Diabetes is hitting us too hard – it’s time to fight back.
Aboriginal and Torres Strait Islander Australians have the fourth highest rate of type 2 diabetes in the entire world.
Figures vary, but it’s estimated that the prevalence of type 2 diabetes among Indigenous Australians is anywhere from two up to 10 times that of non-Indigenous Australians, and that anywhere between 10 to 30 per cent of the Aboriginal and Torres Strait Islander population has type 2 diabetes.
Not only is diabetes more common in the Indigenous community, it also begins at an earlier age in Aboriginal and Torres Strait Islander people.
Even more tragically, the Aboriginal and Torres Strait Islander death rate from diabetes is believed to be up to 17 times that of non-Indigenous Australians.
But why are so many Aboriginal and Torres Strait Islander people getting – and dying of – diabetes?
Some researchers believe that Indigenous Australians have a genetic susceptibility towards diabetes – that our bodies were designed to support our traditional hunter-gatherer lifestyle, and can’t cope as well with a modern, Western diet, with its high sugar and fat content.
Combine this with modern Western lifestyles, which are making us more physically inactive, we’re becoming more overweight and obese, which makes us more at risk of diabetes. An obese person is 10 times more likely to develop type 2 diabetes, and around six out of 10 Aboriginal and Torres Strait Islander people are currently overweight or obese.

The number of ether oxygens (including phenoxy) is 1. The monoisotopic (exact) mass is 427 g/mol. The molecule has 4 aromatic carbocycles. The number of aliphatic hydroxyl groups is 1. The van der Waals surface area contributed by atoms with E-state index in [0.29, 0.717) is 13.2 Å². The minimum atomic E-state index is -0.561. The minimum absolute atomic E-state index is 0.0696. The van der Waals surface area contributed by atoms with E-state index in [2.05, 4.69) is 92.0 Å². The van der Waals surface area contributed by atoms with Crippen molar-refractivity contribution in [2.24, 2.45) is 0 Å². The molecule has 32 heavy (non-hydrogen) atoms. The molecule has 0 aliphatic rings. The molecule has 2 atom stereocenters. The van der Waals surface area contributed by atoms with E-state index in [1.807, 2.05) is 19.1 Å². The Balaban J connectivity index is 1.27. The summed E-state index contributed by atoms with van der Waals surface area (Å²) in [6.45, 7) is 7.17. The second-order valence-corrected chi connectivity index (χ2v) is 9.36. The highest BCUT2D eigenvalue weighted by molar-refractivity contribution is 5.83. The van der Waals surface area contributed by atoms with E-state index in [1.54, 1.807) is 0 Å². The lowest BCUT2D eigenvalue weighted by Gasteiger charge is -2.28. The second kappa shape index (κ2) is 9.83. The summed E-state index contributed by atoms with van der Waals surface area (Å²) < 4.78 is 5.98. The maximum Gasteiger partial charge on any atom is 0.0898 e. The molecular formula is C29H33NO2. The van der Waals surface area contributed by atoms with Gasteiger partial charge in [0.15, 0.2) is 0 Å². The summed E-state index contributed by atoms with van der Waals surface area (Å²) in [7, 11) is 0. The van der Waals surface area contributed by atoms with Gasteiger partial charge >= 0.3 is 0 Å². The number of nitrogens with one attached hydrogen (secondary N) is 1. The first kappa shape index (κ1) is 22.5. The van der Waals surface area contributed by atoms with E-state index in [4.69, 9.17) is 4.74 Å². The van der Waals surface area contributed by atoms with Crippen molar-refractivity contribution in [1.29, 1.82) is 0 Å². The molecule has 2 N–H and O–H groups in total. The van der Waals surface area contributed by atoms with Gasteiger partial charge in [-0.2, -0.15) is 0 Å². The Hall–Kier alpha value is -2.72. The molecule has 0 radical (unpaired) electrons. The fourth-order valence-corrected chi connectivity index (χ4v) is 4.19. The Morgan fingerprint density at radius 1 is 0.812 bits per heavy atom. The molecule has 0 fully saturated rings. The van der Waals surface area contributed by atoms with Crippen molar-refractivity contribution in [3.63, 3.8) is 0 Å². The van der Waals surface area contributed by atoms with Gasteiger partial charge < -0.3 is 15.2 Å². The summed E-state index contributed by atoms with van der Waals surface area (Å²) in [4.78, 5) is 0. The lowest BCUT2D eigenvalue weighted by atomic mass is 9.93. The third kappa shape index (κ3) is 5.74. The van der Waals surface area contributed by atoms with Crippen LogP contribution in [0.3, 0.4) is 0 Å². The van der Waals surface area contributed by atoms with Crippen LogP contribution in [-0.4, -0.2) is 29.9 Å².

Other contributing factors to the high rates of diabetes in Indigenous communities include poor standards of living, low birth weight and reduced access to medical care.
Treatment and management
For people with type 2 diabetes, proper treatment and management can keep the condition under control, but this needs to be kept up for the rest of your life. If you don’t manage your diabetes properly, it can lead to serious complications, such as heart attack or stroke, eye disease, blindness, kidney disease, kidney failure and nerve damage, which can result in limb amputation.
What can I do?
The best thing you can do for yourself and your family is to take steps now to avoid getting type 2 diabetes in the first place – eat a low-fat, high fibre diet, get plenty of exercise and maintain a healthy weight. Speak to your doctor about what else you can do to keep yourself and your family safe from diabetes.
By doing this today, you’re not only helping to keep yourself and your family healthy, you’re guaranteeing a healthier community for tomorrow.
For more information about diabetes go to www.diabetesaustralia.com.au